The Good, the Bad and the Metal

I don't think it's a secret that I don't care for Christian music. It's bad enough that most of it is tailored to the lowest common denominator of pop accessibility and musical form. This is also true of the Billboard Hot 100. I mean when was the last time you knew someone who didn't refer to their music collection in terms of 3½-minute sound bytes complete with forced rhyme schemes? Besides, pop music needs only a pretty face that can hold a tune and strum a G chord. And this description can easily be applied to both seasoned musicians and grade school children.

Perhaps Christians simply can't compete in the more artistic arenas. Few of the world's greatest musical forces have confessed Christ, and Christian music in general is about as up-to-date with trends as Eastern Europe. But all of these things are forgivable for one simple reason: they're ignorant. And ignorance can be fixed. In fact, a simple seminar on music history before the 1950's could accomplish this. No, the real problem that I have with Christian music is that it "glorifies God."

photo credit: mithrandir3 via photopin cc
First of all, if you've ever spent time in an evangelical context, you've heard someone talk about music that doesn't glorify God. For me growing up, this was most often applied to bands like KoRn, Limp Bizkit, and Slipknot—all of which I listened to in protest. And while I've heard this said of many artists from Elvis to Lady Gaga, heavy metal is the clear winner in the offensive category for evangelicals. Granted, some of the Scandinavian acts are pretty sketchy and have spent well-earned time in prison for murders and church burnings (see Mayhem). And I suppose they could rightfully be called evil.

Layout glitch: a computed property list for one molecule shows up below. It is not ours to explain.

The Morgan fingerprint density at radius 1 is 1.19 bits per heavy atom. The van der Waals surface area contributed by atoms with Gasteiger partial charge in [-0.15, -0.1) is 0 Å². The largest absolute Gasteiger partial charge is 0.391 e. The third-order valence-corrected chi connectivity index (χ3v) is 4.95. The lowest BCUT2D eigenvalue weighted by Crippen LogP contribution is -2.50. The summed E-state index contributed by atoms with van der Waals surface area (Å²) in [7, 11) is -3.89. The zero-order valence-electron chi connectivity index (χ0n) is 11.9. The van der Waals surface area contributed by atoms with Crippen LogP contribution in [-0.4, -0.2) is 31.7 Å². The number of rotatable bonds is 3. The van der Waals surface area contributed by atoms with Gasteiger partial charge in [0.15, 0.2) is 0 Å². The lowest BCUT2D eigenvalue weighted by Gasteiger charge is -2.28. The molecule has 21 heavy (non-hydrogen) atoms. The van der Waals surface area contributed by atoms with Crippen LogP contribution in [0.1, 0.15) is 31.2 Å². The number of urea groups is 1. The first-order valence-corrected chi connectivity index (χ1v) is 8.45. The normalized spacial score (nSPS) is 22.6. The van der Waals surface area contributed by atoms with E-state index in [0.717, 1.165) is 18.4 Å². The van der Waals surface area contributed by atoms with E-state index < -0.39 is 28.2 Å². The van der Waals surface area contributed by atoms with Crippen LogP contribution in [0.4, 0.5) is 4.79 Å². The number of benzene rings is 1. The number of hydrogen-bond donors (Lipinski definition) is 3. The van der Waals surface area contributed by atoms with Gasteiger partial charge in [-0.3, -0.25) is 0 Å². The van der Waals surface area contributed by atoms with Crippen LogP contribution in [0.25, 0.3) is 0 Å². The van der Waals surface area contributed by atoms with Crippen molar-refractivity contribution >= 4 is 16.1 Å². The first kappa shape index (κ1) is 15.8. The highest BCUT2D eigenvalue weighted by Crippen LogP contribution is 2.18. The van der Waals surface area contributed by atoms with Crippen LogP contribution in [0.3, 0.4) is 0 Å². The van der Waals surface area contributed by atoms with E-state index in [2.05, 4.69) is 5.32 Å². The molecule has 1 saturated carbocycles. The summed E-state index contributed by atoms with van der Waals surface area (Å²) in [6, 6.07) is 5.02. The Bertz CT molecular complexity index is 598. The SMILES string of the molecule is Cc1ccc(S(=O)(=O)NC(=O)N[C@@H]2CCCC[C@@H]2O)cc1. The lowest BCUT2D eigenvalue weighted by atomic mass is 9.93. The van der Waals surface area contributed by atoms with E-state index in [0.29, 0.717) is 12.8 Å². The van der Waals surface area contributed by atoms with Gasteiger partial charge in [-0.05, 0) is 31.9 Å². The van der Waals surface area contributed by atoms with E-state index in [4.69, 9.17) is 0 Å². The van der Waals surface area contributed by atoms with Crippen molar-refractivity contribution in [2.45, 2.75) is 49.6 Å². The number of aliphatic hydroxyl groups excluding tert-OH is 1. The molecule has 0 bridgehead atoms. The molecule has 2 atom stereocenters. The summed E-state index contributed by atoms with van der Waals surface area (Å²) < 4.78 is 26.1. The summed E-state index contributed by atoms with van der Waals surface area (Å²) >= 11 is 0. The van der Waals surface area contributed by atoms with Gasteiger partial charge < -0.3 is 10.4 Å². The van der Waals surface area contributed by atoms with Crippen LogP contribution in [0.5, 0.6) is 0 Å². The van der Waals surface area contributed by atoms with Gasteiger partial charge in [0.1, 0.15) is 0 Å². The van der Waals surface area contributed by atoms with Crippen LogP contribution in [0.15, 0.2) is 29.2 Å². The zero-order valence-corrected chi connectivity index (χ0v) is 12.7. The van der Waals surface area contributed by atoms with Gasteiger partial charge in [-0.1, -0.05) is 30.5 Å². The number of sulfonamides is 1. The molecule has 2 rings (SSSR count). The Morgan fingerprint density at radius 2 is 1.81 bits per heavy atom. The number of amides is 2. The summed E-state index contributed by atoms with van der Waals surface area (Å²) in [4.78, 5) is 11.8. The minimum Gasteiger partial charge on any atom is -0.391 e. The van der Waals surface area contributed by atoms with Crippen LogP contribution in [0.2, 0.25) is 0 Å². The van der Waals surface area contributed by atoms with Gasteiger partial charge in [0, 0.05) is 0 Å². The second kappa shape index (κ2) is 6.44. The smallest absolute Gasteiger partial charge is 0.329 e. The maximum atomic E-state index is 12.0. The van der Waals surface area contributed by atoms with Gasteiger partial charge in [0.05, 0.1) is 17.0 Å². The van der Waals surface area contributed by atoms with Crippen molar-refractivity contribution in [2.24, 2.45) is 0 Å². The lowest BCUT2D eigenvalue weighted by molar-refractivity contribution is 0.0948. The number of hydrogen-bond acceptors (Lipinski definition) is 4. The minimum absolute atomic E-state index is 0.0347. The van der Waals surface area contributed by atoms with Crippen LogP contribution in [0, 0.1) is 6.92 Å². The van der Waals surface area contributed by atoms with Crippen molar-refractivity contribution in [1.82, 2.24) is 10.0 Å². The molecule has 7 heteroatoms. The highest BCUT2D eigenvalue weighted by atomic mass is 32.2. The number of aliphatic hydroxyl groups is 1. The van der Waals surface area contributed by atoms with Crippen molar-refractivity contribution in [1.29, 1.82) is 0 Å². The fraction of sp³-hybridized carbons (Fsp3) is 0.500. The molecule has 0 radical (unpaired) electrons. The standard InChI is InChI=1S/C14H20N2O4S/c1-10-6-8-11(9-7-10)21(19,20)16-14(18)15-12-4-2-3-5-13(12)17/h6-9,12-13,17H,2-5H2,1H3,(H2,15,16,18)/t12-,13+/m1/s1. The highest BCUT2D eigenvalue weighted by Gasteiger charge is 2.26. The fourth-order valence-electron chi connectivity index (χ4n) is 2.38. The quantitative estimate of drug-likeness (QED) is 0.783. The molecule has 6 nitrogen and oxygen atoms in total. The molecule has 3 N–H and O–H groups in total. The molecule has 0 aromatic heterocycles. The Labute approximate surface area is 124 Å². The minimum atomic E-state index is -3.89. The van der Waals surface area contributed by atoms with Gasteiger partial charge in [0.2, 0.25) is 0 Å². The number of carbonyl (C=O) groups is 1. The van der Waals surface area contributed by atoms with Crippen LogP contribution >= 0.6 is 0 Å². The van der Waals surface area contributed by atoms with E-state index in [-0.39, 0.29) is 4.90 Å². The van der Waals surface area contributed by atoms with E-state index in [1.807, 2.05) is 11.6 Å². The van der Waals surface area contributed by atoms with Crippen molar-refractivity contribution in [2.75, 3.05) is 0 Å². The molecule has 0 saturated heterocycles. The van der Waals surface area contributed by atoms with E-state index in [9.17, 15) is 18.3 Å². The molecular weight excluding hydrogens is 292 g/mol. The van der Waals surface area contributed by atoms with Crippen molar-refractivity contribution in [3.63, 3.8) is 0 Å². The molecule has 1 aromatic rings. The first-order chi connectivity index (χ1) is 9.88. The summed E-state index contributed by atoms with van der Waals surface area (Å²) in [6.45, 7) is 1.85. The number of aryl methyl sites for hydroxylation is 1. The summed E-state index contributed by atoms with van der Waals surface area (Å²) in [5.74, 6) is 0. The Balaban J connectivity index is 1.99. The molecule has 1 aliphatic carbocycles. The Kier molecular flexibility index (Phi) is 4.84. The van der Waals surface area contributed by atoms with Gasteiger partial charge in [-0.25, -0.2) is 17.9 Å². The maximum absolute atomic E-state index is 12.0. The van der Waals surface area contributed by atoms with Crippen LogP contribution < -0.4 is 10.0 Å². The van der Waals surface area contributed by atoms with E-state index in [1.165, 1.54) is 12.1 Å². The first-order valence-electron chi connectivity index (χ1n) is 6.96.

But it always makes me laugh when someone refers to the music as evil. Most of the time, what they really mean is that the lyrics promote evil. Again, throw instrumental music (a redundant phrase) into the mix here and most people will look at you like you've asked them to solve pi. Now if you pin them against the wall and ask them to explain why the music itself is evil, they usually fall back on the "because the artist didn't give glory to God" argument. And to this I would say, you don’t know what it means to glorify God.

It's a mistake to assume that man has any control over whether or not God gets his glory. Glory is inherent in everything that he does. When David says that the heavens declare the glory of God, the heavens were not consulted beforehand (Psalm 19:1). The fact that it was God who created them—their very nature—is what gives them the attribute of glorifying. In other words, when the work of God's hands does what he intended it to do, that is what brings him glory.

But what about those musicians who openly glorify themselves with their vulgar displays of showmanship? Honestly, even if Yngwie Malmsteen refuses to admit it, we all know that his immense talent was something he was given, and his exercise of it gives all the glory to the one who gave it.

So what about those musicians who glorify Satan in their music? Uh, Satan has no glory because a creature created cannot create. Or put another way, "purely evil music would not be music, because evil is nothing." We forget that Satan, though powerful, is literally nothing before God. So even the most evil-sounding heavy metal, the devil's music, is still the property of our almighty God. And believe it or not, God is glorified by defiant death metal just as much as he is by vapid worship music. Because both accomplish his purposes in music.


  1. Here's a link to a blog post I made a million years ago about how Christ was a metalhead.


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